I am one of the most thorough people I know. Some may say a little anal retentive. When I leave my desk at night, everything is put away. And my lucky, trusty Green Cross pen is set at a 45 degree angle on a clean, white piece of paper. But I’m perfect for my job. After all we’re in an industry of details. The little things matter. I spend a great deal of my time checking and re-checking all the functions of my day-to-day tasks. It’s been said God is in the details, and I believe that’s true. In a time of so much rounding, it’s refreshing to be in our industry where everything is important. I just wish the whole world shared my monomaniacal vision of accuracy. From the orders at the restaurants I’ve sent back three times because everyone from the server to the cook could not be burdened with the accuracy of the job at hand, to the automotive mechanic that forgot to torque the drain plug on your oil pan, causing your engine to seize; rounding has become a plague.
I mean, I am absolutely astonished by how it is we have come this far, but still pounder the future if we do not add a bit more care in our daily functions. Every time I hear the Six Sigma term, I can’t help but laugh. Minuscule failure requirements are a joke. Ninety percent of my daily interactions with companies are a fail. Sorry I didn’t mean to get into a rant, but I’m sure you can relate to the new storm of inaccuracy.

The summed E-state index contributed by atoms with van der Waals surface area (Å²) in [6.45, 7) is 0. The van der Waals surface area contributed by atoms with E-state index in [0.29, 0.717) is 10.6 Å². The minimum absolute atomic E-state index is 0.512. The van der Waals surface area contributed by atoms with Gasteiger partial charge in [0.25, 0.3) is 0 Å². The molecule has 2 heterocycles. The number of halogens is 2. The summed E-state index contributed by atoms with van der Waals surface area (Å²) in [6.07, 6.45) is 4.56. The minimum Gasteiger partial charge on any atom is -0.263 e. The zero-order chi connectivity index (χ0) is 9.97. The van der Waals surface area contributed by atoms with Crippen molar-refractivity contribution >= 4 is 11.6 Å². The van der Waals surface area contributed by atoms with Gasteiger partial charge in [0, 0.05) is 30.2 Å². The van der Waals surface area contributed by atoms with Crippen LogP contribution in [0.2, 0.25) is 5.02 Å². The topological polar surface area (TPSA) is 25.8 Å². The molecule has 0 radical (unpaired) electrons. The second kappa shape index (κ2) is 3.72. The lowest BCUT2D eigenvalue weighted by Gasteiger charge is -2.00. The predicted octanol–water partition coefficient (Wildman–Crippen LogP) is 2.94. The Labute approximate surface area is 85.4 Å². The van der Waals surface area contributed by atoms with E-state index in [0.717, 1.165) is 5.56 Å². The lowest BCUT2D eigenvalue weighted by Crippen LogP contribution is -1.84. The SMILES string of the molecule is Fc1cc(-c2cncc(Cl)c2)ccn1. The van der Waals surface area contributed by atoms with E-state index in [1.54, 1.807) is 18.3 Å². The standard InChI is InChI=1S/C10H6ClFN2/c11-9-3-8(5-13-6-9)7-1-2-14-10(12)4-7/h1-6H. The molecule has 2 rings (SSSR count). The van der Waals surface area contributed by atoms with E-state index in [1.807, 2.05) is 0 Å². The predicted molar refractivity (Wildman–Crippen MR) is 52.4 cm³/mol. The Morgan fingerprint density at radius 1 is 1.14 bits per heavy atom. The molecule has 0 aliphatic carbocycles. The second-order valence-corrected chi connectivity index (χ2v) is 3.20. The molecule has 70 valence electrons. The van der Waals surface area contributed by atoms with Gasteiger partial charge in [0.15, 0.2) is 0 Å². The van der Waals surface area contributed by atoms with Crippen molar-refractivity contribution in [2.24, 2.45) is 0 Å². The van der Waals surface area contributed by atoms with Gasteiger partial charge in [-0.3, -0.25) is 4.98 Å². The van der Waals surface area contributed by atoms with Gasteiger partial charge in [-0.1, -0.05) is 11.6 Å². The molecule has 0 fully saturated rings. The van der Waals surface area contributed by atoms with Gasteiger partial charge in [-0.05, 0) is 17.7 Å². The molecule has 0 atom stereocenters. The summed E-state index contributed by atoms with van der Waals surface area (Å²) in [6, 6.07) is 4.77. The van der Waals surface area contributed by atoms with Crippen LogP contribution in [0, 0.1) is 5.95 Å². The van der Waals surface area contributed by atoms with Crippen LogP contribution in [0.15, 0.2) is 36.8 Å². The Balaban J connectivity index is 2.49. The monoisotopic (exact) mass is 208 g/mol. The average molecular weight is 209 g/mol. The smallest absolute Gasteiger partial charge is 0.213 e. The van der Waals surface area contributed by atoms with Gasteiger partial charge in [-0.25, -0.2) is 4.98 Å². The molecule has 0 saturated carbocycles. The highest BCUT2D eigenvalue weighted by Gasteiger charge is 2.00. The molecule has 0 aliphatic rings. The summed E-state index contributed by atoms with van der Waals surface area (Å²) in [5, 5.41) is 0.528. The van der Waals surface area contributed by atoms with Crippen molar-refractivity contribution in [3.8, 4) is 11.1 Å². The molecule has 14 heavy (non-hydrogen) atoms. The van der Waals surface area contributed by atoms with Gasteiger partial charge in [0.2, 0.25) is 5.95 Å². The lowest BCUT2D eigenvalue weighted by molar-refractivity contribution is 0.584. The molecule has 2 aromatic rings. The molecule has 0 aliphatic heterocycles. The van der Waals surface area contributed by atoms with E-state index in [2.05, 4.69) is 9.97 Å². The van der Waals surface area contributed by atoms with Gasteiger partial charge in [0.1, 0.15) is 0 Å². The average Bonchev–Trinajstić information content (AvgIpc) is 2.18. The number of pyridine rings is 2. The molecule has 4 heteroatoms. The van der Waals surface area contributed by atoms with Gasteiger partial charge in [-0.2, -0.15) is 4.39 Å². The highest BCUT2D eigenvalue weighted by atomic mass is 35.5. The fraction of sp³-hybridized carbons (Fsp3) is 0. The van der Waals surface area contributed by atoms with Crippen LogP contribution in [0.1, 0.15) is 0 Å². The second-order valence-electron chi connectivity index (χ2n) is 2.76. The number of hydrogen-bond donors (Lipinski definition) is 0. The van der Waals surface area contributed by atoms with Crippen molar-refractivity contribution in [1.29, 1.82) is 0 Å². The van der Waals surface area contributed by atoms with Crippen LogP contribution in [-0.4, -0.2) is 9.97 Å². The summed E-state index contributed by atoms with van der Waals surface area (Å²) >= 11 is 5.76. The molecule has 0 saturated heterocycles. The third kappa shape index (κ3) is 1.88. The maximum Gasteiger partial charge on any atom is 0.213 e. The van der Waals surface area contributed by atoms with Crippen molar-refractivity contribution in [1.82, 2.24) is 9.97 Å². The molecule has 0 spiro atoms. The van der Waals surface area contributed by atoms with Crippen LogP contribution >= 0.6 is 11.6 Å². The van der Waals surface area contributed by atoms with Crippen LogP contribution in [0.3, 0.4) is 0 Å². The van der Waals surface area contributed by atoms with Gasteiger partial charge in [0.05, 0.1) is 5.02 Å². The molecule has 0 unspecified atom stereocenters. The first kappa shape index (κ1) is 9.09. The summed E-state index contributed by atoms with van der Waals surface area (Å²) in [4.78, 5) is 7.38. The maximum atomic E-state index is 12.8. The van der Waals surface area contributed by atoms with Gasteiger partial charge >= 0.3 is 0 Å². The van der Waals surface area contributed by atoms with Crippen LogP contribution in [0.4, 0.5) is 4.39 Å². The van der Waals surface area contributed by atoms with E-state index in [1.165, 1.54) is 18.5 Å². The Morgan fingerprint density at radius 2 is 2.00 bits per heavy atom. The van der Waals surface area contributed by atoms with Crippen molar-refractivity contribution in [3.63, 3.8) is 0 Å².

But still we must be careful of the other side of the equation. Under our thick regulatory environment it’s easy to bog down to micro details and when we over-shoot the mark on the other side of the equation, we make it impossible for others to interpret our work.
If the bottle says “two pills every four hours,” taking 10 will have a bad outcome, just as taking one would have a bad outcome. Where we need to be is where we need to be, not less, not more.
Engineers, and I know I’m guilty of this myself, tend to major in minors. We tend to look through such a high resolution lens that we have a hard time seeing the entire scope of the project. We also lose sight of the fact that someone at some point is going to have to interpret our work, and if it’s too dense it’ll be impossible to interpret and to implement. I had a customer ask me last year to provide him a detailed multi-page report on the metallurgy of our base plate. This information was needed for the IQ he was engendering for his sterile device packaging validation.
Trying to understand the gravitational mass of your machine has will never be asked by an auditor and isn’t relevant to the total scope of your validation. If we get bogged down in our DOE work, we expand the numbers out so far until we create an outlier. If the outlier is statistically irrelevant, all we’ve done is work to find a problem that ultimately will not impact our process.
Thoreau said, “Work for progress, not perfection. I’m not sure I’d go that far. I guess my modified vision is: “Work for progress, while striving for perfection.
Steven Jobs famously said once when he was frustrated with the slow release of a product because the engineers were so bogged down trying to create perfection or as they referred to it as “art,” he simply replied, “Art ships.”
At one point the big rollup door at the back of our building has to send out products to pay our wages. We have to stay focused on the fact that we’re in manufacturing and products must go for the economic circle of life to continue. So go ahead, focus on perfection. Don’t waiver on details. But remember that a skilled engineer can meet both the mandate of quality and throughput.